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Resuscitating Kipling

The novelist and poet doesn't deserve the disdain in which liberal tastemakers have held him.
Resuscitating Kipling

There’s a 20th-century British novel everyone should read. It’s about an orphan boy with special parents. He grows up in squalid circumstances until his adolescence, when a stranger who knew his parents helps him attend a faraway school he had never heard of, where he learns skills he calls “magic,” along with others who share his special ancestry. He develops a close relationship with a father figure who occasionally visits him at school. He goes on adventures and works to stymie the plans of powerful enemies. After his schooling, he works for a special government organization that sends him on high-risk secret missions. Of course, I don’t mean Harry Potter—I mean Kim, by Rudyard Kipling.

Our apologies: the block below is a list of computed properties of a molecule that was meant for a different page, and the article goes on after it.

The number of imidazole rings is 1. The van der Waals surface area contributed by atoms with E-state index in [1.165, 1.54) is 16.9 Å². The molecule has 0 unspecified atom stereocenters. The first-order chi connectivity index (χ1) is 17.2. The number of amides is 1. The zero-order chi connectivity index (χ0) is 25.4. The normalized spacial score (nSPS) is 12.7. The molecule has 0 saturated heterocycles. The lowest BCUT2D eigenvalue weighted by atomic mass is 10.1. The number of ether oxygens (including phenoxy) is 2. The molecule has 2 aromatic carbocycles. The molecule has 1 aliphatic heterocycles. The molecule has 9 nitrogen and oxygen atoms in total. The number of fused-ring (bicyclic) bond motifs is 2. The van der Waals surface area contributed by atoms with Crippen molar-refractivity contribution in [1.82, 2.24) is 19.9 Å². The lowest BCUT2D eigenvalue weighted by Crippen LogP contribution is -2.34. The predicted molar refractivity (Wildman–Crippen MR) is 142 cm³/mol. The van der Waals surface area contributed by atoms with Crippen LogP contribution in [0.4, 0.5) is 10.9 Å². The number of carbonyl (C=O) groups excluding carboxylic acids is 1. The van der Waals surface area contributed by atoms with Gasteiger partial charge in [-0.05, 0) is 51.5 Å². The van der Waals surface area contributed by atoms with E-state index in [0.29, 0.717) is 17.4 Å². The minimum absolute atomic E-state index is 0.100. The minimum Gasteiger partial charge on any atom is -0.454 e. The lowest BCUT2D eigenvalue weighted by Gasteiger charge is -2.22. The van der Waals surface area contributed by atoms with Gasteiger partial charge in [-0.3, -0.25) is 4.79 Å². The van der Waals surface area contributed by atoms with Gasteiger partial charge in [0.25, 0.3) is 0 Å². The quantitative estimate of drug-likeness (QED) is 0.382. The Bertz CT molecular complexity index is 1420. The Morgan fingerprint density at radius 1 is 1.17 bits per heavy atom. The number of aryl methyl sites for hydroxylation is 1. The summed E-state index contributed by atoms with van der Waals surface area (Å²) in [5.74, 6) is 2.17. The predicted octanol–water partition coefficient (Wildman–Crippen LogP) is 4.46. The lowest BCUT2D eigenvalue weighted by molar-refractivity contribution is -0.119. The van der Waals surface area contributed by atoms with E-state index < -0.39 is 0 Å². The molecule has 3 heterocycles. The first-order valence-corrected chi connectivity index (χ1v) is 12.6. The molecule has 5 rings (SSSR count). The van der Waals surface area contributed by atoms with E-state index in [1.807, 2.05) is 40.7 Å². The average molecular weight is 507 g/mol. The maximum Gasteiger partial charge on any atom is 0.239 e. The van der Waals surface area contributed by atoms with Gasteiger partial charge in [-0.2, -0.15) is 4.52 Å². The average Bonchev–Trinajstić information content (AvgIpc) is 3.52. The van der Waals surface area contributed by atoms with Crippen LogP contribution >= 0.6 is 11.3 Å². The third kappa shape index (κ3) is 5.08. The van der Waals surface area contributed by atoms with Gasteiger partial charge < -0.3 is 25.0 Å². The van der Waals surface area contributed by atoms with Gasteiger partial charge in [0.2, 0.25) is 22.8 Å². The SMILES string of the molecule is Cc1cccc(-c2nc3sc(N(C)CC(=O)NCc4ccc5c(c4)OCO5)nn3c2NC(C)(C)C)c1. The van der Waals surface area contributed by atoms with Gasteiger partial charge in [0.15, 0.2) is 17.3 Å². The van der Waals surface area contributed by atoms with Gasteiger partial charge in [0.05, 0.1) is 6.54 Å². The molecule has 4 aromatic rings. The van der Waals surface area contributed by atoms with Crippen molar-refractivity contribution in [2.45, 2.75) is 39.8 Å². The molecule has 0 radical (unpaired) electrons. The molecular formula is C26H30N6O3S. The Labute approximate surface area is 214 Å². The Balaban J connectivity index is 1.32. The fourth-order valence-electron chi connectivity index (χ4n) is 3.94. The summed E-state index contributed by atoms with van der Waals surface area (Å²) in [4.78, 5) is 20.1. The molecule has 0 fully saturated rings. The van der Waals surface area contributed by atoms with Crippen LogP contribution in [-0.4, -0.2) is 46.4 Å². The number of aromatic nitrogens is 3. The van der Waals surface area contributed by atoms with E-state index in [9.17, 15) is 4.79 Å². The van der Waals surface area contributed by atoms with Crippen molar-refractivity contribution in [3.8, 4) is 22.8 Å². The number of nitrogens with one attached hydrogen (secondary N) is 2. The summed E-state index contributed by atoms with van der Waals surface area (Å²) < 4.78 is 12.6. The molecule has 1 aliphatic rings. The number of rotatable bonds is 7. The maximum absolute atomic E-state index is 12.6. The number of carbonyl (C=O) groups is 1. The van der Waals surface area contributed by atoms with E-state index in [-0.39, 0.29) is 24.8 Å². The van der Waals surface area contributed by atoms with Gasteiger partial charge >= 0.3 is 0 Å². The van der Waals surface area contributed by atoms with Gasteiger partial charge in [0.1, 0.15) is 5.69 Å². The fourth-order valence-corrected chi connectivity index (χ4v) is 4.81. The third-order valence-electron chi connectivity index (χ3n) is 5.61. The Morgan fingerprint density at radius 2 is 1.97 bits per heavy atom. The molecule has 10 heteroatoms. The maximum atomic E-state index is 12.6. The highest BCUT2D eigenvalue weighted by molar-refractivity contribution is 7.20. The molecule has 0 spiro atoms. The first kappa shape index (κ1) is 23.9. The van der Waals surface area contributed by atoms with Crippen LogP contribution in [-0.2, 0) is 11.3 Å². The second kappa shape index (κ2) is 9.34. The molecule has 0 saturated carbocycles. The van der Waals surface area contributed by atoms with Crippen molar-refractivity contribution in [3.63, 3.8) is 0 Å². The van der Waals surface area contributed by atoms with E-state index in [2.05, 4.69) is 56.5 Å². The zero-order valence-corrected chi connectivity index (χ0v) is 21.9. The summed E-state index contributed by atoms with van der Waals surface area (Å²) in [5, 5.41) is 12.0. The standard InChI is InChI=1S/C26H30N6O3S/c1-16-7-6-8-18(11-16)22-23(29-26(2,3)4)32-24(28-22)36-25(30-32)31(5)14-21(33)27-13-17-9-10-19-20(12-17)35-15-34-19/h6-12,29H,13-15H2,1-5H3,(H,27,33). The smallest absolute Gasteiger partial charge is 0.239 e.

No one notices that Kim has the same plot as Harry Potter (or Harry Potter as Kim) because no one reads Kipling anymore. No one reads Kipling anymore because he has been judged to be, as Orwell put it, “a jingo imperialist… morally insensitive and aesthetically disgusting.” In other words, he was canceled. By writing stories and poems about the functionaries of a dominant colonial power, Kipling associated himself with our time’s most abhorred political practices, including Western colonization of weaker nations and political control of darker-skinned people by lighter-skinned ones. Orwell wrote, “During five literary generations every enlightened person has despised him.” The despising has continued through the generations since.